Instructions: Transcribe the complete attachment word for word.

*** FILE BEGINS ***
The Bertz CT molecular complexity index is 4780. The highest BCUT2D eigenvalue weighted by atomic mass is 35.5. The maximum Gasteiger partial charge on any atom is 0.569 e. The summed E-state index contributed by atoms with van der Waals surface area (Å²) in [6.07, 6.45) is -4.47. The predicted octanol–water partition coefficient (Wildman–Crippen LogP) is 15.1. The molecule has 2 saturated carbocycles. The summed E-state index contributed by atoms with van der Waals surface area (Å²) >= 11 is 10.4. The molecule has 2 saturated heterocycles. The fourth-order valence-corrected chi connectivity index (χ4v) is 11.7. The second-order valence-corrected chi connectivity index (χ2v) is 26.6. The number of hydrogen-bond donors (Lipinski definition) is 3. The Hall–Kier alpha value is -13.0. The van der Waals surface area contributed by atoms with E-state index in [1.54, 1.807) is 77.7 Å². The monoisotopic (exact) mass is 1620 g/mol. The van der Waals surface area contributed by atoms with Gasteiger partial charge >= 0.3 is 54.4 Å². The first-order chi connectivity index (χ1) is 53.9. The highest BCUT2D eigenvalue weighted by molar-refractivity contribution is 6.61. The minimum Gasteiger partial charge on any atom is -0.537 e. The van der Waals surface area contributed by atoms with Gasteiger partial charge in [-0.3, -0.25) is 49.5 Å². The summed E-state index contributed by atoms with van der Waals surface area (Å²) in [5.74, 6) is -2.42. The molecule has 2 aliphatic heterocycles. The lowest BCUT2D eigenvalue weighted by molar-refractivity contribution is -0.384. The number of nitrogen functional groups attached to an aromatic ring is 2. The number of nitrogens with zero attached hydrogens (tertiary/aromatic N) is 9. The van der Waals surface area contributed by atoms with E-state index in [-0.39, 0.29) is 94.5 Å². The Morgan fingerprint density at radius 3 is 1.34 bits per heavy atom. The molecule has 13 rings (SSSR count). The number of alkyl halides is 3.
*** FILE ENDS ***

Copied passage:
The Bertz CT molecular complexity index is 4780. The highest BCUT2D eigenvalue weighted by atomic mass is 35.5. The maximum Gasteiger partial charge on any atom is 0.569 e. The summed E-state index contributed by atoms with van der Waals surface area (Å²) in [6.07, 6.45) is -4.47. The predicted octanol–water partition coefficient (Wildman–Crippen LogP) is 15.1. The molecule has 2 saturated carbocycles. The summed E-state index contributed by atoms with van der Waals surface area (Å²) >= 11 is 10.4. The molecule has 2 saturated heterocycles. The fourth-order valence-corrected chi connectivity index (χ4v) is 11.7. The second-order valence-corrected chi connectivity index (χ2v) is 26.6. The number of hydrogen-bond donors (Lipinski definition) is 3. The Hall–Kier alpha value is -13.0. The van der Waals surface area contributed by atoms with E-state index in [1.54, 1.807) is 77.7 Å². The monoisotopic (exact) mass is 1620 g/mol. The van der Waals surface area contributed by atoms with Gasteiger partial charge >= 0.3 is 54.4 Å². The first-order chi connectivity index (χ1) is 53.9. The highest BCUT2D eigenvalue weighted by molar-refractivity contribution is 6.61. The minimum Gasteiger partial charge on any atom is -0.537 e. The van der Waals surface area contributed by atoms with Gasteiger partial charge in [-0.3, -0.25) is 49.5 Å². The summed E-state index contributed by atoms with van der Waals surface area (Å²) in [5.74, 6) is -2.42. The molecule has 2 aliphatic heterocycles. The lowest BCUT2D eigenvalue weighted by molar-refractivity contribution is -0.384. The number of nitrogen functional groups attached to an aromatic ring is 2. The number of nitrogens with zero attached hydrogens (tertiary/aromatic N) is 9. The van der Waals surface area contributed by atoms with E-state index in [-0.39, 0.29) is 94.5 Å². The Morgan fingerprint density at radius 3 is 1.34 bits per heavy atom. The molecule has 13 rings (SSSR count). The number of alkyl halides is 3.